Kirby Burkholder, JMU
It was the run-up to the 2011-12 season, and JMU coach Kenny Brooks was talking about which Dukes would fill the considerable offensive void created by the departure of Dawn Evans. He ticked off two or three names, then added, "There's also Kirby Burkholder. She's really improved a lot."
At the time, we admired Brooks for finding a way to mention all of his players in the preseason preview. We just weren't sure how seriously to take this. Burkholder? The one who scored 31 points her entire freshman year? Sure she's gotten better - how could she not? But you honestly want us to believe this kid's going to replace Dawn Evans?
Well, this is why JMU pays Brooks all that money. For while no one can truly replace a player as uniquely gifted as Evans, Burkholder gradually carved out her own distinct Dukes legend. Burkholder's brilliance was rooted in her remarkable ability to dramatically improve each year she was on campus. The 6-foot forward went from her 31-point freshman season to a third-team All-Colonial Athletic Association pick. Her junior year, she was first-team All-CAA. And in 2013-14, Burkholder earned conference player of the year honors while spearheading JMU's Shermanesque run through the CAA. She then notched 28 points and 18 rebounds as the Dukes knocked off Gonzaga to bag the program's first NCAA tournament win since 1991.
Her production - Burkholder led the Dukes in points, rebounds, steals and minutes played - and leadership skills make her a clear choice as the LadySwish Player of the Year.
It's also made us realize we ought to pay much more attention to who Brooks tells us about this preseason.
Kirby Burkholder, Sr., JMU
- CAA Player of the Year. Averaged team-leading 18.6 ppg, 8.7 rebounds and 1.6 steals. Shot 89.3 percent from the free-throw line and made her last 30 FTs as a collegian.
Alyssa Bennett, Sr. Hampton
- Two-time MEAC Defensive Player of the Year and the most outstanding player at the 2014 MEAC Tournament. Averaged 17.9 points and 9.4 rebounds.
Uju Ugoka, Sr., Virginia Tech
- Set program records with 16 double-doubles and 213 field goals. Led Tech in scoring (18.4 ppg) and rebounding (9.6 rpg). Earned second-team All-ACC honors and was also named to the league's All-Academic team.
Shae Kelley, Sr., Old Dominion
- Became just the fifth Lady Monarch to scored 1,000 points in her first two seasons at ODU. Averaged team-leading totals of 17.8 points and 9.7 rebounds and also paced ODU in blocked shots and steals . A first-team All-Conference USA selection.
Robyn Parks, VCU
- Led the Atlantic 10 in scoring (21.5 ppg) for the second straight year and ended her career ranked in the Top 10 of the program's all-time lists in points (sixth), free throws (third), rebounding (seventh), steals (10th), double-doubles (fifth) and games played (second). A first-team All-Atlantic 10 pick.
Nicole Hamilton, Hampton: Fabulous shot blocker and a first-team all-MEAC selection who ends her career with 1,158 points.
Nikki Newman, James Madison: The two-time CAA Defensive Player of the Year has the amazing ability to impact every possession on both ends of the floor.
Rachel Gordon, Norfolk State: The MEAC's top rebounder was NSU's first conference first-teamer since the 2001-02 season.
Ashley Rininger, Liberty: First-team all Big South, the sophomore collected 16 double-doubles, ranking second in the conference in field-goal percentage.
Ataira Franklin, Virginia: Finishes her Cavalier career with 1,619 points, ranking her 11th.
Kenny Brooks, JMU
No, the Dukes didn't win an NCAA title. But in just about every other aspect - 29 victories, a long-awaited NCAA triumph, local stars leading the way, an all-alum staff, record-setting crowd on Senior Night - 2013-14 was about as close as it gets to a dream season.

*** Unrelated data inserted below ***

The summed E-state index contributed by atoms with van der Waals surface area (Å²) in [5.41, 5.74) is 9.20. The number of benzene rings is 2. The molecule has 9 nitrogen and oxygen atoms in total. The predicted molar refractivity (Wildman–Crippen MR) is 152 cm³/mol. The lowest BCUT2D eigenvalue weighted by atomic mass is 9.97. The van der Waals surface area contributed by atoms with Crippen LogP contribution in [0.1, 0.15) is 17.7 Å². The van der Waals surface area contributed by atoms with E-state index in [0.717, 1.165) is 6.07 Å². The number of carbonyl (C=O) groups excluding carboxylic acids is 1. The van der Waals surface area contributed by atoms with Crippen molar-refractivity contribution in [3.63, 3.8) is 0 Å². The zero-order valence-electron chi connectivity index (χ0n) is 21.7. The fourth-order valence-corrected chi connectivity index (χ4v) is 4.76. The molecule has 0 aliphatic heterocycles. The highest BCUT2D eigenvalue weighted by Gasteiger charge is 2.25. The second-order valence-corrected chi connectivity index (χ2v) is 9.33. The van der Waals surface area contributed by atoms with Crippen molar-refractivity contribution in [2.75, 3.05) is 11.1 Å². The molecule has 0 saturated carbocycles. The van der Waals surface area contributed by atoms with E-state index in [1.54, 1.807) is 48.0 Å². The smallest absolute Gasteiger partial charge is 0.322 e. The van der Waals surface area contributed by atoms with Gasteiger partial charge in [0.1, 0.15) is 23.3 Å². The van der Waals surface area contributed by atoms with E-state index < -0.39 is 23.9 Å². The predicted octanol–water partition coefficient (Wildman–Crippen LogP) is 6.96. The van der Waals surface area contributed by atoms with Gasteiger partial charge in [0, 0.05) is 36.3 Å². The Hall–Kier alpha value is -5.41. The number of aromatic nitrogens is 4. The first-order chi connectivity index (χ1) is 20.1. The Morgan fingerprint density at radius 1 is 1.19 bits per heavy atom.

Freshman of the Year
Malia Tate-DeFreitas, Hampton
Freshmen are typically seen but not heard from at Hampton. But coach David Six tossed the precocious Tate-DeFreitas into the middle of a veteran cast and gave her the green light. Tate-DeFreitas responded by being the leading scorer on yet another MEAC championship squad.
Marlena Tremba, William & Mary: The CAA Rookie of the Year scored in double figures 22 times, making 14 starts.
Olivia Healy, Richmond: Before suffering a season-ending knee injury vs. St. Louis, the 5-11 guard averaged 12.3 ppg and boasted a .419 FG percentage.
Isis Thorpe, VCU: Started 16 games and averaged 12.2 ppg with big nights against Ohio State (20 points) and St. Bonaventure (19 points).
Keira Robinson, VCU: Formidable point guard handed out 200 assists and averaged 11.4 ppg while starting all but one game.
Finally, there were a host of memorable games over the course of the 2013-14 season. Here are a few of our favorites:
Longwood 67, Xavier 64:
The idea of the Lancers knocking off a Big East team, even a fuzzy-cheeked conference newcomer like Xavier, would have been far-fetched throughout most of Longwood's Division I history. But that was before the Lancers bagged what the school proudly proclaimed as the biggest win in program history. Daeisha Brown led the way with 26 points, six rebounds and five assists, and Heather Tobeck was the late-game heroine after splashing the go-ahead 3-pointer with 30 seconds left. "I knew it was good the moment it left her hand," Lancers coach Bill Reinson would say later. Alas, the season went south for the Lancers after this, but as this game proved, the campaign wasn't without a few defining moments.
William and Mary 96, UMass 88 (OT)
The Tribe's first victory of the season was truly a team effort as Jazmen Boone (24 points), Kyla Kerstetter (18), Marlena Tremba (15), Kaitlyn Mathieu (14) and Anna Kestler (12) all scored in double figures. But for us, the game's gold star belonged to freshman Latrice Hunter, who calmly sank two free throws with four seconds left to force overtime. Hunter had missed two free throws with one second left in the first half and was 0-for-3 when she stepped to the line at the end of regulation. For the game, the Tribe went 25 of 28 from the line, with Hunter accounting for the only misses. But when she absolutely, positively had to get it done, Hunter was money.